Poppaea gave birth to Nero’s only child, Claudia Augusta, in AD 63. Sadly, the child died three months later. Poppaea passed away in AD 65 after suffering a miscarriage. Although Nero expressed his grief by honouring his wife with a lavish funeral, many believed her death was his fault, suggesting he had violent tendencies.
Both Poppaea and Claudia Augusta were deified, and a marble statue of the latter was produced, depicting what she might have looked like if she had reached childhood. The hairstyle resembles Nero’s at the time of her birth, and in her right hand, she holds a butterfly. This insect is a symbol of the soul, which flutters out of the body after death.
Following Poppaea’s death, Nero married a third time. Not much is know about his third wife, Statilia Messalina, other than she outlived him. The lack of information suggests the public did not warm to her as they had Poppaea, who they saw as the perfect wife for Nero.
It is hard to trust ancient documents, especially those concerning the Roman Empire because they often contain exaggerated facts or outright lies depending on the author’s opinion or feelings. Poppaea’s death is one such example, and another is the great fire of Rome in AD 64. Flames raged for nine days, destroying a large portion of the city. Although Nero helped reconstruct buildings and provided relief for citizens, many accused him of starting the fire. The myth claims Nero stayed in his palace and “fiddled while Rome burned”, yet other evidence suggests Nero was not in the city at the time of the fire.
Three of fourteen Roman districts were reduced to ruins by the fire, including the Imperial Palace. Fires were common in Rome, as they were in most major cities due to flammable building materials and the reliance on flames for light and warmth. Yet many suspected an act of arson and pinned the blame on Nero, who in turn accused a new sect of Jewish origin, later known as Christians. Natural disasters also impacted Nero’s reign, for instance, the earthquake in AD 62, which destroyed most of Pompeii.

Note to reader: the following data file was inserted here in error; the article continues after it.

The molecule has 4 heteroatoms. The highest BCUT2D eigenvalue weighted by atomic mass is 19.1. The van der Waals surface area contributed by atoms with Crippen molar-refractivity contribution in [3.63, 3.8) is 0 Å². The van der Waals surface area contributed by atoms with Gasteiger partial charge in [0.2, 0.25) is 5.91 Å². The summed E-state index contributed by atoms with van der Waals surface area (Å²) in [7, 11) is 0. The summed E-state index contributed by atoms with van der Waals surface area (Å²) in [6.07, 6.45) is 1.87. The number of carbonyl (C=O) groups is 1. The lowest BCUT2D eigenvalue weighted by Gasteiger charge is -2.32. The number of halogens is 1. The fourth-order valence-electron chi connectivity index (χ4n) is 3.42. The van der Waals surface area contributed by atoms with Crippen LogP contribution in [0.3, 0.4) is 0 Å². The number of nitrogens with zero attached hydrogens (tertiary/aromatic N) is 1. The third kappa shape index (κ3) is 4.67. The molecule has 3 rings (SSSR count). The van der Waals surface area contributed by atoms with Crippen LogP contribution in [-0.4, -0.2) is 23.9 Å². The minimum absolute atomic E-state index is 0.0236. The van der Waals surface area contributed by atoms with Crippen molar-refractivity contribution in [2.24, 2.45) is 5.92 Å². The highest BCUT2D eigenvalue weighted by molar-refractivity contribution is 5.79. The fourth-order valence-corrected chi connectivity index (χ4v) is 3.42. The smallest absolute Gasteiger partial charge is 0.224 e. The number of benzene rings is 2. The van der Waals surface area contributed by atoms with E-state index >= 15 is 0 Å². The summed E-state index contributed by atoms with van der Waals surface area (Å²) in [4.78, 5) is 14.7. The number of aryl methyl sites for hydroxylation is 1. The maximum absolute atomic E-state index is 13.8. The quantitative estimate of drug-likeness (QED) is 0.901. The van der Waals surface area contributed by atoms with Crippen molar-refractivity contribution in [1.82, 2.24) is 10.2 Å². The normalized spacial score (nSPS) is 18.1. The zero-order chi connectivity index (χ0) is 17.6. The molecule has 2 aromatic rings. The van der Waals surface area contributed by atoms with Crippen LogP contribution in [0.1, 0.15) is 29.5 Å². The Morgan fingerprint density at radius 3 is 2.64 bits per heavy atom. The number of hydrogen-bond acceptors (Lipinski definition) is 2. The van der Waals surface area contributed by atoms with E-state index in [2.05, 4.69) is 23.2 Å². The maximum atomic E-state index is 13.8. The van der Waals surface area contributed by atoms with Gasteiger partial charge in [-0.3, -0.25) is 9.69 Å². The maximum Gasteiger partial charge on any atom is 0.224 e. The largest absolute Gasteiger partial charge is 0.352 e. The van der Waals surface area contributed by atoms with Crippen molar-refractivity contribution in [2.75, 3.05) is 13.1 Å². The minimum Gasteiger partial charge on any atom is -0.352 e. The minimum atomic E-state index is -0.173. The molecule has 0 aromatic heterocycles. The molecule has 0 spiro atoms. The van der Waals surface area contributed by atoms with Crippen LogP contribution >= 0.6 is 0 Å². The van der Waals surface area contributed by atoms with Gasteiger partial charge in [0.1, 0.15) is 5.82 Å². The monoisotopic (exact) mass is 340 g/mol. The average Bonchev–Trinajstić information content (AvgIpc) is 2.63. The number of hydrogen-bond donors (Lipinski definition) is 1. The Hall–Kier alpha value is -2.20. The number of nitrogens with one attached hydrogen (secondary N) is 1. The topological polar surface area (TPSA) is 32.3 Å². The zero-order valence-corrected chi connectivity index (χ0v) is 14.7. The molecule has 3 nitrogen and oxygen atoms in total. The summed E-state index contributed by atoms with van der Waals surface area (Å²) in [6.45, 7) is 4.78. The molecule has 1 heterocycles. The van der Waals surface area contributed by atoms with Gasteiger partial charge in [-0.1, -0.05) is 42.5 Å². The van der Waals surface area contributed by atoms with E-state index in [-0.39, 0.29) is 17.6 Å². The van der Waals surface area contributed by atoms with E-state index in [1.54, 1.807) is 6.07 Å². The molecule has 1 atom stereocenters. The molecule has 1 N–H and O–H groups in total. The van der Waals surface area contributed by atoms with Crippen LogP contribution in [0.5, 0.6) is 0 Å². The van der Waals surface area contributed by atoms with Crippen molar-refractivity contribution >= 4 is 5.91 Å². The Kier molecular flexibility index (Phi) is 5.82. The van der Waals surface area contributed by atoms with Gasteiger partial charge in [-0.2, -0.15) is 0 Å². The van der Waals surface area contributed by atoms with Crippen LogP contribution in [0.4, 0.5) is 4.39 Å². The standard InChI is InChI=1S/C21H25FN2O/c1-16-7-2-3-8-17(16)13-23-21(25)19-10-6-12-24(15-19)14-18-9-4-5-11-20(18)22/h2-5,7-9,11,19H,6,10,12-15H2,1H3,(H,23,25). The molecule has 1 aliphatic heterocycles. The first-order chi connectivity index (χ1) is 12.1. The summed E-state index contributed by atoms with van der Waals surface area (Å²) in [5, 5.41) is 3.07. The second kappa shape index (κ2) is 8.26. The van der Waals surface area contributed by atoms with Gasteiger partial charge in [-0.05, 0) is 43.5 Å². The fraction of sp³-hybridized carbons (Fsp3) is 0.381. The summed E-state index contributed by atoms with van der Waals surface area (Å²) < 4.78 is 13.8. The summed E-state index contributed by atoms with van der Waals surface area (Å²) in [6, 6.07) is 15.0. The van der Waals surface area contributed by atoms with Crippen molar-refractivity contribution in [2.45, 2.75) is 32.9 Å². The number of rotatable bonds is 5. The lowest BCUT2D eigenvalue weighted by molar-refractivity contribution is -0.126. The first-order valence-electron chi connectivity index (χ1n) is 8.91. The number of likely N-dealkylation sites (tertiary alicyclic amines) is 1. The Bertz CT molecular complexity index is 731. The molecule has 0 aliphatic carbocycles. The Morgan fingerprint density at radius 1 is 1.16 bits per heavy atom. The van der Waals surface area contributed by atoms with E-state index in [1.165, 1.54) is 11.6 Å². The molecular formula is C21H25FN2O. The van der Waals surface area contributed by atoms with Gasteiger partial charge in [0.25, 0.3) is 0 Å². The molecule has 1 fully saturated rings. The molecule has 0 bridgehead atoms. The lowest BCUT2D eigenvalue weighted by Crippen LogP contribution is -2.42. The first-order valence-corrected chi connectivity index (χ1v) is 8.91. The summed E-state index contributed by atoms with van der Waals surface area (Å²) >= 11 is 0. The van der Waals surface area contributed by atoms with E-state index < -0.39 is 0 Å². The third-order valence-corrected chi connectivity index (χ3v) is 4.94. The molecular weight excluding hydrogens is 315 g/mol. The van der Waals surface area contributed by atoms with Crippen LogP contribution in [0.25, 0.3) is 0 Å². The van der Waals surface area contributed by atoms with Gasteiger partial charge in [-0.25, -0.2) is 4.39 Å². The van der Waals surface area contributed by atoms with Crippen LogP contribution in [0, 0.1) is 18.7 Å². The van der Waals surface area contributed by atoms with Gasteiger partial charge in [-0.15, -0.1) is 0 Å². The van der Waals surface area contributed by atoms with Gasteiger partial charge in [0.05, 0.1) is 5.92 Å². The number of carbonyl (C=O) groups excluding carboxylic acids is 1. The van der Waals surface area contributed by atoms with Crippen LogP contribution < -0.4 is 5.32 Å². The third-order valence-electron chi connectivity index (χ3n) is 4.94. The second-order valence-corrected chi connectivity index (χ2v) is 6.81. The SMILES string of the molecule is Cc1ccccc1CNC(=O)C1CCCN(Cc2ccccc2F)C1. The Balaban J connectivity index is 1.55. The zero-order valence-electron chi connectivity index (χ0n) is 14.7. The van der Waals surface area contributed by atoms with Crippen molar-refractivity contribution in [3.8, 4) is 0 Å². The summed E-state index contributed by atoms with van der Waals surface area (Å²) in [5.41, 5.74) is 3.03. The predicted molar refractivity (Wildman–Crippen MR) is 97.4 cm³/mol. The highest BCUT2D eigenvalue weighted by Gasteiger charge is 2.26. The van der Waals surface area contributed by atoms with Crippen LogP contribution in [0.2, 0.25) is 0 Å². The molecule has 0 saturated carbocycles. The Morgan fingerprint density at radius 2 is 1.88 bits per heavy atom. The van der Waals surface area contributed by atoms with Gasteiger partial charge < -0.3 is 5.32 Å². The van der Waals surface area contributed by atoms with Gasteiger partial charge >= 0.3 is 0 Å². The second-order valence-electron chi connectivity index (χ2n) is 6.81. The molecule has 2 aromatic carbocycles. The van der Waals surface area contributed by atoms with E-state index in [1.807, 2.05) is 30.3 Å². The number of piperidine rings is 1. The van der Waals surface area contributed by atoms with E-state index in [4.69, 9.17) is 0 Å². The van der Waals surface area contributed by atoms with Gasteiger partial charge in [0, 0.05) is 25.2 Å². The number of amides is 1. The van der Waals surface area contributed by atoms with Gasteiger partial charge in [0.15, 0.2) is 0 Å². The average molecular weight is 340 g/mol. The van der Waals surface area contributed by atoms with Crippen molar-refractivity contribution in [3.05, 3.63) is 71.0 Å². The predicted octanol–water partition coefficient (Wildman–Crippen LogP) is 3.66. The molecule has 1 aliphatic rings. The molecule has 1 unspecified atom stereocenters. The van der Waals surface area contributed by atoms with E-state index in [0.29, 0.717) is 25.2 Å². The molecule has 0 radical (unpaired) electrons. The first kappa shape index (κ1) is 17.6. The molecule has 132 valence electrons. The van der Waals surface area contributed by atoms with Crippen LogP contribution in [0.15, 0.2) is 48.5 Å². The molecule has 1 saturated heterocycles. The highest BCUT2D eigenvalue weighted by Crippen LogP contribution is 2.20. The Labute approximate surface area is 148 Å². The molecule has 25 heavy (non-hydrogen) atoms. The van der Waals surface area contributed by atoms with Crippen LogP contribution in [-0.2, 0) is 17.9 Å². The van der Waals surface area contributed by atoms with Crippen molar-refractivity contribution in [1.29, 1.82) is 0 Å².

Whilst Nero supplied aid for the rebuilding of Rome and Pompeii, he also started building a new palace to replace the one lost in the fire. Only a few traces of the old palace remain, but its opulence is evident from the surviving fragments of ornate columns. Nero wanted his new palace to be bigger and better and named it Domus Aurea, “Golden House”. Nero’s plans were ambitious, and the building remained incomplete by his death in AD 68. He imported yellow marble from North Africa, red and green porphyry from Egypt and Greece, and white and black marble from Turkey to decorate the floors and walls of the palace. Frescoes adorned the ceilings, and the walls featured intricate geometric friezes.
Nero planned to host large banquets in the Domus Aurea as a way of expressing his wealth and power. He owned many expensive items with which he could impress his guests, including an exceptionally rare cup made from the mineral fluorspar. Ancient historians claim Nero paid one million sesterces for this item. He also owned silver dining sets. Nero’s political enemies used the construction of Domus Aurea and Nero’s possessions to paint him as a tyrant, pointing out that his new palace sat on land that once belonged to the public.
During the aftermath of the fire and the death of his second wife, Nero was at the height of his power. This was also the turning point that led to his demise. Nero planned to expand the empire across the Black Sea by invading Ethiopia, but revolts in Judea, Gaul (France) and Spain forced him to abandon these ideals. He also had less support from the senate than he had in previous years.
Nero managed to suppress the rebellions in the outer areas of the empire and marked the end of a lengthy war with Pathia in AD 66 by opening the gates of the temple of Janus in Rome. These gates were symbolically closed during times of conflict and opened during times of peace. The last time the gates were open was during the reign of Augustus. Nero celebrated this victory by issuing coins to mark the occasion.